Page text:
Eating less meat and doing exercise can help lower your prostate cancer risk

In the UK, prostate cancer is the most common cancer among men.

More men in Western countries get prostate cancer compared to men in East Asian countries such as China and Japan.

However, research has found that when men from Asian countries move to Western countries they are as likely to get prostate cancer as Western men.

This is a clear indication of how a Western diet and lifestyle is significantly increasing men’s risk of prostate cancer.

With this in mind, what are some of the best ways and tips to adopt in your day-to-day life to help lower your risk of developing the disease?

Cut down on red meat

Research has linked high consumption of red and processed meat to increased risk of prostate cancer and prostate cancer mortality.

In a study published in the National Library of Medicine, meat and meat-related compounds and their link to prostate cancer risk were further investigated.

The research involved 175,343 US men aged between 50 and 71 years-old who were followed for a total of nine years.

During the follow-up, researchers found 10,313 had developed prostate cancer (1,102 advanced) and 419 had died from the disease.

It found elevated risks associated with red and processed meat and prostate cancer.

The study concluded: “Red and processed meat may be positively associated with prostate cancer via mechanisms.”

“Be more intentional when you’re consuming animal products,” added dietician Julie Bouwman, who recommends limiting your red meat consumption to 8 ounces (around 225g) a week and avoiding meat cooked over high heat, which can release cancer-promoting chemicals.

According to Health Harvard, foods associated with a decreased risk for prostate cancer include:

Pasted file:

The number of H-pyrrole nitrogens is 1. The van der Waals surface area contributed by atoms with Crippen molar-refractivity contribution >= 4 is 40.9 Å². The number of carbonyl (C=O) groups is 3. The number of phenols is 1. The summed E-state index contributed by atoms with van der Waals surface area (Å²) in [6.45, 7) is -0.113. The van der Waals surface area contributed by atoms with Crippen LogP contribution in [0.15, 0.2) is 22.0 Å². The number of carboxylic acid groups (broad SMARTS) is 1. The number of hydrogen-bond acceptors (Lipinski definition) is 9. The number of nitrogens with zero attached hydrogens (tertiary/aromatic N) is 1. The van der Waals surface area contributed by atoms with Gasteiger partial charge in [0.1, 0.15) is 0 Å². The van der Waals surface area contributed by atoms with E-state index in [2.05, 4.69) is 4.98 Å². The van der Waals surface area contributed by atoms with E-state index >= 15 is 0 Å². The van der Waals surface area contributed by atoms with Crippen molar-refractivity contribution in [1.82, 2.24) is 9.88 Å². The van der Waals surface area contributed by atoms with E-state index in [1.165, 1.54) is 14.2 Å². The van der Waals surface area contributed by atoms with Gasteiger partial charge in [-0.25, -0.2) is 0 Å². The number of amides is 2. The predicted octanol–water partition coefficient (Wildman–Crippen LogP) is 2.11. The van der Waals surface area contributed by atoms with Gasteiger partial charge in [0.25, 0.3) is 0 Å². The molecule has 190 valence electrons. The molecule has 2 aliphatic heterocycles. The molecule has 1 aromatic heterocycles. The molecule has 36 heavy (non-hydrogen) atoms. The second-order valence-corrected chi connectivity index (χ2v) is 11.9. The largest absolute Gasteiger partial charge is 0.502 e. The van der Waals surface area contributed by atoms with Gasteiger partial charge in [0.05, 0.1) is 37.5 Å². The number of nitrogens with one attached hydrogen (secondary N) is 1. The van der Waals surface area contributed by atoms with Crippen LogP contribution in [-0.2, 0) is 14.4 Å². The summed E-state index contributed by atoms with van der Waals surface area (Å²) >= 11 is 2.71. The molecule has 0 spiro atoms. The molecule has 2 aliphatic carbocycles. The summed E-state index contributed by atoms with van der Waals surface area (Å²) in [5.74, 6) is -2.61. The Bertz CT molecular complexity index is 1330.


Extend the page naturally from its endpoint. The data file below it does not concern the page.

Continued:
Tomatoes and tomato sauce
Soy
Cruciferous vegetables like cauliflower and broccoli
Salmon.
Eat more soy foods
A 2018 study looked at how a diet rich in soy foods such as tofu, tempeh, edamame and soy milk may help lower your prostate cancer risk.

Researchers found that soy consumption was linked to a reduced risk of prostate cancer, perhaps owing to the food type’s isoflavones content, which is a type of plant compound or phytochemical.

Soy products lowering prostate cancer is further bolstered when looking at Asian countries that adopt a high intake of soy products in their diet, and who also have lower prostate cancer incidence rates.

Bouwman recommends eating a few meals a week that contain soy.

Exercise

According to US patient support group ZERO, The End Of Prostate Cancer, men who exercise the equivalent of only one to three hours of walking each week have an 86% lower risk of aggressive prostate cancer.

It added: “Further research has demonstrated three or more hours of vigorous exercise lowered the risk of prostate cancer death by 61%.”

Knowing your family history and checking your prostate-specific antigen (PSA) levels is another way to stay on top of any future risks or hidden dangers when it comes to the disease.

“Recent research suggests there may be a link between obesity and prostate cancer, and a balanced diet and regular exercise may lower your risk of developing prostate cancer,” adds the NHS.